Carnegie Mellon University, Allegheny Health Network and Highmark, Inc., have joined forces to open the Disruptive Health Technology Institute (DHTI).
When you hear the word "disruptive" used to describe a health technology institute, it's not describing an institute that plays loud music and video games late into the night to disturb the peace in Pennsylvania. "Disruptive" innovations are technologies that create new markets, eventually rendering older technologies obsolete.
Alan Russell, who will serve as the director of DHTI and as both executive VP and chief innovation officer for the Allegheny Health Network, says that healthcare is a field that needs to be shaken up.
“Disruptive innovation has brought affordability and quality products to a variety of industry sectors, but healthcare has not yet experienced that pioneering drive," argued Russell. "Our new DHTI initiative is designed to create a framework for categorizing and developing novel disruptive technologies to improve healthcare by increasing availability and reducing cost."
The DHTI team has a unique player in Highmark, Inc. Highmark is an insurance provider that plans to make its claims data available to DHTI researchers.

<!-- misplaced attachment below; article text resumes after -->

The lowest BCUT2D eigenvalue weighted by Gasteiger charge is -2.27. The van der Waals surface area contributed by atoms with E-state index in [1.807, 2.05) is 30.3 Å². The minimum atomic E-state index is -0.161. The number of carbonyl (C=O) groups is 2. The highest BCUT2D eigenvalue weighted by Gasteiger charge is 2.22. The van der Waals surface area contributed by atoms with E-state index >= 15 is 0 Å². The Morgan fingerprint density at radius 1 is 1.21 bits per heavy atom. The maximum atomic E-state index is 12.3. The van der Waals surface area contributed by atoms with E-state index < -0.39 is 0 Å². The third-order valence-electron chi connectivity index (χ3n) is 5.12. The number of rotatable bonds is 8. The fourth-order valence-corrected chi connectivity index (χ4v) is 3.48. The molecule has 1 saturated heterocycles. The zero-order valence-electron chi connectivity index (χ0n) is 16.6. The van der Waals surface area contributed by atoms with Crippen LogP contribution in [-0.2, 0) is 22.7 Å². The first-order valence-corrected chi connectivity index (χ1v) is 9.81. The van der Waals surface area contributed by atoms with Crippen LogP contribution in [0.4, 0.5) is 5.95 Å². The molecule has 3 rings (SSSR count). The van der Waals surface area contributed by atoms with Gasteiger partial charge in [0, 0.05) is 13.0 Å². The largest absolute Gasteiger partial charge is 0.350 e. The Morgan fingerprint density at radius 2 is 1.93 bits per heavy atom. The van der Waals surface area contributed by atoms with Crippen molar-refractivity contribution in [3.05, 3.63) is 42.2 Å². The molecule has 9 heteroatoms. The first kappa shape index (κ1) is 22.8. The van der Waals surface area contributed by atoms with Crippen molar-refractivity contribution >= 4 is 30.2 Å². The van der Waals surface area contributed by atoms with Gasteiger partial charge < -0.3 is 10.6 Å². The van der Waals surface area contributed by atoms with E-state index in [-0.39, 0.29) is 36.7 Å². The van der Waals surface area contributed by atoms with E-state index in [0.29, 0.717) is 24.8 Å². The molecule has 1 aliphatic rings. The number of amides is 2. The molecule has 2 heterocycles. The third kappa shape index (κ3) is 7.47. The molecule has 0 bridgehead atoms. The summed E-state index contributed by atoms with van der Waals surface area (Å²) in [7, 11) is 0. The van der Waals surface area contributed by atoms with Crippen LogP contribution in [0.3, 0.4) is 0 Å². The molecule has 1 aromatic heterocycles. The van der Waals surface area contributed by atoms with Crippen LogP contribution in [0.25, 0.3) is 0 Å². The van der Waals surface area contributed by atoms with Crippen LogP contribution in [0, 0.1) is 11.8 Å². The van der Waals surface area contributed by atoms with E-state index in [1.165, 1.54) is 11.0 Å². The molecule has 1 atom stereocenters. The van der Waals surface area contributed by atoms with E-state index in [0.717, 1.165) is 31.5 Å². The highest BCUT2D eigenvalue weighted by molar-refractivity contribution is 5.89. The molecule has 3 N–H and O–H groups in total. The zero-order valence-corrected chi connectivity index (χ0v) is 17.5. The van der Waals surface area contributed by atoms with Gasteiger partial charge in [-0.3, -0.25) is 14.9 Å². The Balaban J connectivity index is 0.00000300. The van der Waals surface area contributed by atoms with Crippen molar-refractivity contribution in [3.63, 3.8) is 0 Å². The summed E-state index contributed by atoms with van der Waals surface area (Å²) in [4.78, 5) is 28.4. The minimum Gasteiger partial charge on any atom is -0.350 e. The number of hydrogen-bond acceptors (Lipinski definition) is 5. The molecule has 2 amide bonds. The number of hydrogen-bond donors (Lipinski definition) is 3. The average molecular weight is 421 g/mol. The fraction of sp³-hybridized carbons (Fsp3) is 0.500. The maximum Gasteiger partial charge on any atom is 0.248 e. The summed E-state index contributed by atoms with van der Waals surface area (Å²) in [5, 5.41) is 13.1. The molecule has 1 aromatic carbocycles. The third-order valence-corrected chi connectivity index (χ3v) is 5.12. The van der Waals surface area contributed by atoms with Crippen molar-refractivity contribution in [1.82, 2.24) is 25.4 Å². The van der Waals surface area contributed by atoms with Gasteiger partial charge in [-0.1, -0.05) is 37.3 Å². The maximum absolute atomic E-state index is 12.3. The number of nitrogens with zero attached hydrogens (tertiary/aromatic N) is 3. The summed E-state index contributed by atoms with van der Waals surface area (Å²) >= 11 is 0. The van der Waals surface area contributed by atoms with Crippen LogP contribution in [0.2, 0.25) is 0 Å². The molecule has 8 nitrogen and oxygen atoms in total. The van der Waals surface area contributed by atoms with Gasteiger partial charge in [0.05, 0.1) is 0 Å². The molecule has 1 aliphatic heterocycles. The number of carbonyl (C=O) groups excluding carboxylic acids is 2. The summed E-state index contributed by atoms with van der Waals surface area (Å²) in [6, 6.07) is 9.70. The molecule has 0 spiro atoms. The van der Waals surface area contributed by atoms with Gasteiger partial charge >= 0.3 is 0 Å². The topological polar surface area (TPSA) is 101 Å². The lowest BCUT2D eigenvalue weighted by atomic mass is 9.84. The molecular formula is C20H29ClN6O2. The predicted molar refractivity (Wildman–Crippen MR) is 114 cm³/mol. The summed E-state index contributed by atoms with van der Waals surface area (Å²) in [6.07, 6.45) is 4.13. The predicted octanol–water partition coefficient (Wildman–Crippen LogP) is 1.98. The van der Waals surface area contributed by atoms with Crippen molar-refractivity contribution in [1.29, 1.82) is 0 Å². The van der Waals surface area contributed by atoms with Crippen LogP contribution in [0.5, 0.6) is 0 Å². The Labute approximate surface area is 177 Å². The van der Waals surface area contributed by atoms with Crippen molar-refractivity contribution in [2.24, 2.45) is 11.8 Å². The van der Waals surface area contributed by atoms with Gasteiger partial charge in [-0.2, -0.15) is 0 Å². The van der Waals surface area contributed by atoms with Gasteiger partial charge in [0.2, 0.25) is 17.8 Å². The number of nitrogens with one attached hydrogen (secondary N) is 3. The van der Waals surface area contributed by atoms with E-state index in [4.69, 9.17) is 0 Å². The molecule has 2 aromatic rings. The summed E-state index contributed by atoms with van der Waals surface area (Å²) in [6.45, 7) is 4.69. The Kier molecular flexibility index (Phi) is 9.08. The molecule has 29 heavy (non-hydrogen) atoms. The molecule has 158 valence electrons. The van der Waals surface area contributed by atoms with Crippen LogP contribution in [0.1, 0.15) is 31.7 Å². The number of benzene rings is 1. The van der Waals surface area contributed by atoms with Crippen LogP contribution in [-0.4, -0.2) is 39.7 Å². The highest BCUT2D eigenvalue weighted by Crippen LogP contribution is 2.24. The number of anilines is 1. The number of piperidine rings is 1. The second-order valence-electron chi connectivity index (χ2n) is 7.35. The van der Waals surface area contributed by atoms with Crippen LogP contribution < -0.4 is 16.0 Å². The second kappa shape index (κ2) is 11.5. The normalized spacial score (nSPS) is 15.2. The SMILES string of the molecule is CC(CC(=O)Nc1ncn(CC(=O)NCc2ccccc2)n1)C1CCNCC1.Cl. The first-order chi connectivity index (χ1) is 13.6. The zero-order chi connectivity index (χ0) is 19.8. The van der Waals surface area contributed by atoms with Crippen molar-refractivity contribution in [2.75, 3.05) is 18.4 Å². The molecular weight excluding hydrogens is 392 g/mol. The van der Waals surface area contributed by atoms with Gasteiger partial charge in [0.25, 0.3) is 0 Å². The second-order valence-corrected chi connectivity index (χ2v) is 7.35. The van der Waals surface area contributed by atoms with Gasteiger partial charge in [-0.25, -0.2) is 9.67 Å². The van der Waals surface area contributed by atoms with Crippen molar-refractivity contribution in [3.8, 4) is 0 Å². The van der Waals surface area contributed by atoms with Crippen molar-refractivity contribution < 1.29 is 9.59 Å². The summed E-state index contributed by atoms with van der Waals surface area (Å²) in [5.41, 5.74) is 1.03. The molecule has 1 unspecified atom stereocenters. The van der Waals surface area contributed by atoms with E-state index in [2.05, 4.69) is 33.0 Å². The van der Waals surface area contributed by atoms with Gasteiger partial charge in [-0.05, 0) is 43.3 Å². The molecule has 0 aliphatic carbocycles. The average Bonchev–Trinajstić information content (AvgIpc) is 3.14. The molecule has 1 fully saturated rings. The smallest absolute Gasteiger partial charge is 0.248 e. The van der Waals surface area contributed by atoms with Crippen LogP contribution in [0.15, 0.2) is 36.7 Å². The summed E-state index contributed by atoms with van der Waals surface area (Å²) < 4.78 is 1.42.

"This is a distinct partnership in that health insurance companies don’t usually invest in research," said Mark S. Kamlet, who serves as the executive VP and provost of Carnegie Mellon.
While Highmark will provide claims data, Carnegie Mellon will provide the brainpower. The university is allowing its faculty to submit proposals that will be competitively reviewed by the institute. Research will go forward based on its ability both to impact a large population and to make significant cuts to healthcare costs.
The seven key areas that DHTI plans to highlight include infection prevention, diagnostic ultrasound, behavior change, endoscopy, chronic disease management, data mining and medical diagnostics.
DHTI will kick off operations thanks to an initial cash infusion totaling $11 million.
Edited by Alisen Downey